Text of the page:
Theorem A (See [8, Theorem 3.1]). *Let be continuous and let
*

Let be continuous and bounded with and for , where

Then for any with , there exists a real number such that (1.1) has at least one solution if and only if

It is the purpose of this paper to establish the similar results for the discrete analogue of (1.1) of the form where is an integer, , is bounded and continuous, , is the first eigenvalue of the linear eigenvalue problem Finally, it is worth remarking that the existence of solutions for nonlinear problem which is a discrete analogue of (1.2), has been studied by Rodriguez [12] and Ma [13]. For other recent results on the existence of solutions of discrete problems, see [14–21] and the reference therein.

The rest of this paper is arranged as follows. In Section 2, we give some preliminaries and develop the methods of lower and upper solutions for the more generalized problems, that is, the case of the nonlinearity ; in Section 3, we state our main result and provide the proof.

#### 2. Preliminaries

Recall that . Let . Let , be equipped with the norm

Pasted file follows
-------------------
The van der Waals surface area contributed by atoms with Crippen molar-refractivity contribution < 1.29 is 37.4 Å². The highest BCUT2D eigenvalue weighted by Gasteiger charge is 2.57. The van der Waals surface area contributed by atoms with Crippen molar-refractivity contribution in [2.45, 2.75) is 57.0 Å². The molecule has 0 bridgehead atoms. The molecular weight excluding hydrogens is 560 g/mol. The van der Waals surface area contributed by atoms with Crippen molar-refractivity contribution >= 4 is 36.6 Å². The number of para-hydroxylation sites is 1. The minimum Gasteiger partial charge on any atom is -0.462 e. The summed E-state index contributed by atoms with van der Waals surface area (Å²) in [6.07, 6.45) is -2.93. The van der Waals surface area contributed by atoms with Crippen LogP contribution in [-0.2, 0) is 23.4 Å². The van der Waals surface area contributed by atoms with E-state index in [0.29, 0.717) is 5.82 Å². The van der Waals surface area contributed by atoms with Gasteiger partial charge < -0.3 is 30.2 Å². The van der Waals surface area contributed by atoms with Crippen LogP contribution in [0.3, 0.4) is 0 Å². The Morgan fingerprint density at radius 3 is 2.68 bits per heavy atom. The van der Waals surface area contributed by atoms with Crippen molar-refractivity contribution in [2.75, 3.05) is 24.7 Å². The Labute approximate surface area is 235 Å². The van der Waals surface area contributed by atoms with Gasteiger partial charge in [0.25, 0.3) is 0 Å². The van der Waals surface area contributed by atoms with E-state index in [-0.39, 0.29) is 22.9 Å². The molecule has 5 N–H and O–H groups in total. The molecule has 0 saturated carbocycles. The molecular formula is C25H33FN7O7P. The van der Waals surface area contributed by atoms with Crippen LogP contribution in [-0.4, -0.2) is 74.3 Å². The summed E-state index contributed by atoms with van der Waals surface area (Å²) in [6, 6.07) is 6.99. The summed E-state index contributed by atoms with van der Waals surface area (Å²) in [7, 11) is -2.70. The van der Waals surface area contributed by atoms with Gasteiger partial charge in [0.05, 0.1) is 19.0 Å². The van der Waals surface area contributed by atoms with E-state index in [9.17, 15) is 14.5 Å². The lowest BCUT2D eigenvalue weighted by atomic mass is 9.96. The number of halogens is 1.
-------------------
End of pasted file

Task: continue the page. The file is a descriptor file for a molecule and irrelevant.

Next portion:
respectively. It is easy to see that and are Banach spaces.

Assume that is a continuous function, bounded by a constant :

for and . Consider the following problem:

*Definition 2.1. *If satisfies
then one says is a lower solution of (2.3), (2.4). If satisfies
then one says is an upper solution of (2.3), (2.4).

Theorem 2.2. *Suppose that , are the lower and upper solutions of (2.3), (2.4), respectively, and , . Then BVP (2.3) and (2.4) have at least one solution satisfies
*

* Proof. *Define the function by
Set . Consider the auxiliary problems:
From (2.8) and the boundness of , we know is bounded. So, by the Schauder fixed point theorem, (2.9) has a solution .

Now, we only prove , the other case is similar.

Set . Suppose that , for , and , , where , .

On the other hand, by the definition of upper solution, for
Then
Now, by the convexity of on , we get , , that is, , . This contradicts , . Thus, , .

Lemma 2.3. *See *

* Proof. * Let . Then and . Since , we have . This together with the fact that implies the assertion holds.

Now, let , , denote the positive eigenfunction corresponding to the first eigenvalue of (1.7). Then by Lemma 2.3, .

Since is located on , by the direct computation, we can obtain the following result.

Lemma 2.4. *If is an odd number, then
**
if is an even number, then ,
*